A typical northern wheatbelt town centred around the railhead and the bulk loading facilities.
Mullewa is the home of some of Monsignor Hawes' finest buildings,
having the greatest number of any town in the Central West. There is
the Church of Our Lady of Mount Carmel and the Holy Apostles St Peter
and St Paul, the Priest House (now known as the Monsignor Hawes
Priesthouse Museum) which stands nearby, and the headstone for Selby
John Arnold in the town's Pioneer Cemetery.
Outside Mullewa on the Mount Magnet road is an area known as the old
show ground. It was here that Monsignor Hawes, as Mullewa's first
resident parish priest, carved a simple altar in the rock and held mass
for the local Aborigines. This was not racism but a recognition that
the Aborigines were unlikely to attend mass in the formal and very
European surroundings of the church.
The Church of our Lady of Mt Carmel and the Holy Apostles St Peter and St Paul
The building which was mostly built by Hawes - he was architect,
foreman and labourer - is an attempt to recreate a Romanesque church
typical of the village churches in Italy and Spain. It is a low church
designed to keep the sun out and to blend into the harsh semi-desert
environment. Hawes, who saw each of his churches as expressing some
aspect of his faith, saw the church and its buildings as symbolising
the antiquity of Christianity.
The church has been internally altered in recent times but there is
still plenty of detail for the visitor to enjoy. It is claimed that one
of the gargoyles is a caricature of the Bishop of Geraldton with whom
Hawes was engaged in a bitter dispute at the time of construction. The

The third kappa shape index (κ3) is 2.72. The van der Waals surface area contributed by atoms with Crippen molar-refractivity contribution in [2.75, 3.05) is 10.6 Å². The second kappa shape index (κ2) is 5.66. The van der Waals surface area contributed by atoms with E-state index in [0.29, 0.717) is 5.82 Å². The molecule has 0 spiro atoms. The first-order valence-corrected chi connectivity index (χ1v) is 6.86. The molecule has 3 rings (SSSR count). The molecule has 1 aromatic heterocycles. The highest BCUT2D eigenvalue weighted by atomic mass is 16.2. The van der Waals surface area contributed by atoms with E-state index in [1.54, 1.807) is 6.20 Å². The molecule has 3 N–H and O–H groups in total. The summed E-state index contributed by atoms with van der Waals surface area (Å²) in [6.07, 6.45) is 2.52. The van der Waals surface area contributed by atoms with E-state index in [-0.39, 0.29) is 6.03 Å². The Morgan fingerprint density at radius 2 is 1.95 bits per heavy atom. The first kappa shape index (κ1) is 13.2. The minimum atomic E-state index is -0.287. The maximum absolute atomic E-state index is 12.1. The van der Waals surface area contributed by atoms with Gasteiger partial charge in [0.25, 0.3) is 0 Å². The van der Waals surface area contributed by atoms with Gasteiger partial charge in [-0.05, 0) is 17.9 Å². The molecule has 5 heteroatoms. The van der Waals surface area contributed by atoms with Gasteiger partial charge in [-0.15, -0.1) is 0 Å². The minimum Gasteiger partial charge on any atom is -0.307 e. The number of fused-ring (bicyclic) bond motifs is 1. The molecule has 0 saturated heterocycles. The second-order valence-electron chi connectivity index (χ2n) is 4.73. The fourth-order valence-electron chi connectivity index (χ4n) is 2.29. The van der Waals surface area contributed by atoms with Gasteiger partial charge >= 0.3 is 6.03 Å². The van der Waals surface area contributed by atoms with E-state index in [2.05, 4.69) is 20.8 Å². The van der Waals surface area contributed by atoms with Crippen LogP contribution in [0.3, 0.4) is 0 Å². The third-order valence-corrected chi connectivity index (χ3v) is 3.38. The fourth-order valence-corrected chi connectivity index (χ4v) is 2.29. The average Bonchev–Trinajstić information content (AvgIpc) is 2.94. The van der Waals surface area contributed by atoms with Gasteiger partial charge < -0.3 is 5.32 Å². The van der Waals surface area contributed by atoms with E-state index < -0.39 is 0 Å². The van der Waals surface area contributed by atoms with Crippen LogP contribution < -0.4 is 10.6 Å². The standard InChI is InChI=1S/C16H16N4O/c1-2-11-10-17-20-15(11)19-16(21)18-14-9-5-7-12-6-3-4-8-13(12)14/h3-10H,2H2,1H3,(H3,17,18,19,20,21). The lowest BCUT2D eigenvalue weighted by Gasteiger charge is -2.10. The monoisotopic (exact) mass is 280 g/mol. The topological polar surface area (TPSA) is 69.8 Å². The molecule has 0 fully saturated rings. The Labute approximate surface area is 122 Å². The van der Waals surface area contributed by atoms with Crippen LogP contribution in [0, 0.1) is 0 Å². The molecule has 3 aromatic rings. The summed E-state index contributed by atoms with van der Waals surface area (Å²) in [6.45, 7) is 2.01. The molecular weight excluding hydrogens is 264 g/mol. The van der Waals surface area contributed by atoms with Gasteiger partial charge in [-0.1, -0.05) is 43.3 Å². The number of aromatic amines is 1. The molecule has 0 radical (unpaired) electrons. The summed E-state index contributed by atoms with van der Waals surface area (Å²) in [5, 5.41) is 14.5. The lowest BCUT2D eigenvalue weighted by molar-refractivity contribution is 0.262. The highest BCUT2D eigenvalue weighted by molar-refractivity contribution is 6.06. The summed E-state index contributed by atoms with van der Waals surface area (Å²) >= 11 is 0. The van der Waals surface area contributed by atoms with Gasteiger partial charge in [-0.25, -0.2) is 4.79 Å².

bell tower has seven bells the largest of which was cast in Oregon as a
railway bell and the pipe organ was given to the church by Hawes'
The Priest House
Next to the church is The Priest House which is open to the public
from 10.00-11.45 and 1.30-3.00 Monday to Friday. It was completed in
1927 and is now a museum. It is a truly unusual and charming building
with an ingle–nook fireplace, half-panelled walls, latticed bow
windows with box seats and lots of Hawes' memorabilia including a
plaster bust he made as an arts student and a cup he won at the races
About 1 km north of the town on the Mullewa-Carnarvon road is the
Pioneer Cemetery. Here is the only example of a Hawes' designed and
constructed headstone. The stone was carved for Selby John Arnold, one
of the altar boys in the Mullewa Church.
Butterabby Graves is a site of conflict where the Wajarri and the
Nhanhagardi/Wilunyu peoples attempted to resist pastoralist expansion.
The site contains the grave of James Rudd who was killed by
aborigines and the graves of five aboriginal men who were hanged for
the spearing of Thomas Bott who later died from his
injuries. The deaths followed a classic conflict over
limited food and water resources, violence was inevitable and the
two white men died in separate incidents in 1864. The five aboriginal
men Wangayakoo, Yourmacarra, Garder, Charlacarra and Williacarra were
arrested and sent to Perth for trial, found guilty and sentenced to
death. They were taken back to Butterabby and hanged near the scene of
the crime as an example to other tribesmen.
In 1973 a Mullewa farmer, Albert Keeffe, arranged for a huge
granite rock to be erected on the infamous site. To get to the
Butterabby site take the Mingenew Road west of Mullewa and proceed
along it until you reach the sign: 'Gravestones - Butterabby'.
Tallering Peak and Gorge
Tallering Peak and Gorge (61 km north): located in the heart of the
Murchison pastoral country, Tallering Peak stands as a landmark which
can be seen long before it is reached. Coupled with the gorges at its
base are the mining workings on its slopes. Many varieties of
wildflowers can be seen here in spring.